3. 3. Struggling to find a work placement? Friends and family contacts are a good starting point but check out the appendix at the back for tips, websites and ideas. (pg 17) 1. BEFORE YOUR PLACEMENT: WHAT DO I WANT TO DO/LEARN/BE? Choosing the right career can be difficult, but having a defined career direction will help you with getting a job. But with a little hard work, some planning, and some serious self-reflection, you can set yourself on a path towards a fruitful, fulfilling career that can provide for you and your family. Consider Your Interests A. Consider your dream career. There is an old saying that if you’re trying to choose a career, you should think about what you would do if you didn’t have to work. If you had a million dollars and you could do anything, what would you do? Your answer to that question, while maybe not literally the best career choice for you, may give you insight into what you should do. What areas/industries are I interested in and would enjoy working in? Games Industry Where I can program games for a big strategy company ICT Industry ICT Repair Shops B. Consider your hobbies. It is very easy to turn your hobbies or something you love doing into a future career. Many hobbies correspond to real world needs and positions. Consider what you like to do and how that might fit into a career.  For example, if you like playing video games, consider becoming a video 3 Work Placement Booklet for Salford City College Academic Year 14/15 TBell game designer, programmer, or QA specialist.  If you like drawing or art, consider becoming a graphic designer or an architect.  Or into careers you haven’t thought of or know exist at this point. Use some time to research careers and jobs you think you might find exciting.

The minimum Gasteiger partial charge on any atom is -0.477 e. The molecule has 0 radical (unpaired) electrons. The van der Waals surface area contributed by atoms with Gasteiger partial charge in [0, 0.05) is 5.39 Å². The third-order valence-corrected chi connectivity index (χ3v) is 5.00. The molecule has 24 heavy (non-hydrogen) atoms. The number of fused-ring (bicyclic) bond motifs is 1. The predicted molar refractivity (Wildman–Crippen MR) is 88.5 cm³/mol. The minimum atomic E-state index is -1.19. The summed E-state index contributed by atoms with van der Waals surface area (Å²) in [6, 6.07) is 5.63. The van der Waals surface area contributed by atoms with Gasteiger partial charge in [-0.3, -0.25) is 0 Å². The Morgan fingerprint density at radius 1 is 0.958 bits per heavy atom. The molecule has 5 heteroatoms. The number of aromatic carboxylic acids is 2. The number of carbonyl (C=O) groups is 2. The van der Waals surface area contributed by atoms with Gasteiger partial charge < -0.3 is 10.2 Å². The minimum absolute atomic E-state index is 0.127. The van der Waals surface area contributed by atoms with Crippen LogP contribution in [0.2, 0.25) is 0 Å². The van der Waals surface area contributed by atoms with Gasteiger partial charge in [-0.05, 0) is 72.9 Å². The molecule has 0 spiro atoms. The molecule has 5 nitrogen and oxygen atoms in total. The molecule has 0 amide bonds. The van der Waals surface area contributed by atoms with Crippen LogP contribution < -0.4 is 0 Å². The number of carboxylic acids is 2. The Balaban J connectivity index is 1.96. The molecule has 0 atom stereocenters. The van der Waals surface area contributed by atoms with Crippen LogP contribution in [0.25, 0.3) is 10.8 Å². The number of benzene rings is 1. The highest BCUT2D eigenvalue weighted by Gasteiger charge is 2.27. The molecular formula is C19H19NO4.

4. 4. What are my hobbies Playing Computer games Watching YouTube Reading Forums C. Consider what you enjoy or enjoyed in school/college. Academic subjects translate well into future careers but may require more schooling than other types of careers. Your favorite class in high school could very well launch you into your future career but you have to be willing to work for it. Think about the subjects you excelled in in school. Though it may not be your favorite thing to do, choosing a career based on something you are skilled at can help you excel and provide yourself a secure future. What were/ are my favourite subjects? History ICT Science D. Consider what skills you excel in? If you are particularly good at certain skills, such as fixing things or making things, this can provide you with a great future career. Schooling may or may not be necessary, but skilled labor is often in demand and you will find it fairly easy to find work. What skills do I excel in? ICT Expressing ideas Typing/Touch typing Can use various software like Photoshop Reaper Unity game maker light wave Microsoft office E. Consider your interpersonal skills? If your skills lie more in helping and communicating with other people, there are jobs for you as well. People who communicate and interact with others well can easily get careers as social workers or in marketing and similar business positions. What are my interpersonal skills like? Listening Speaking Calm confident Problem Solving Assertiveness 4 Work Placement Booklet for Salford City College Academic Year 14/15 TBell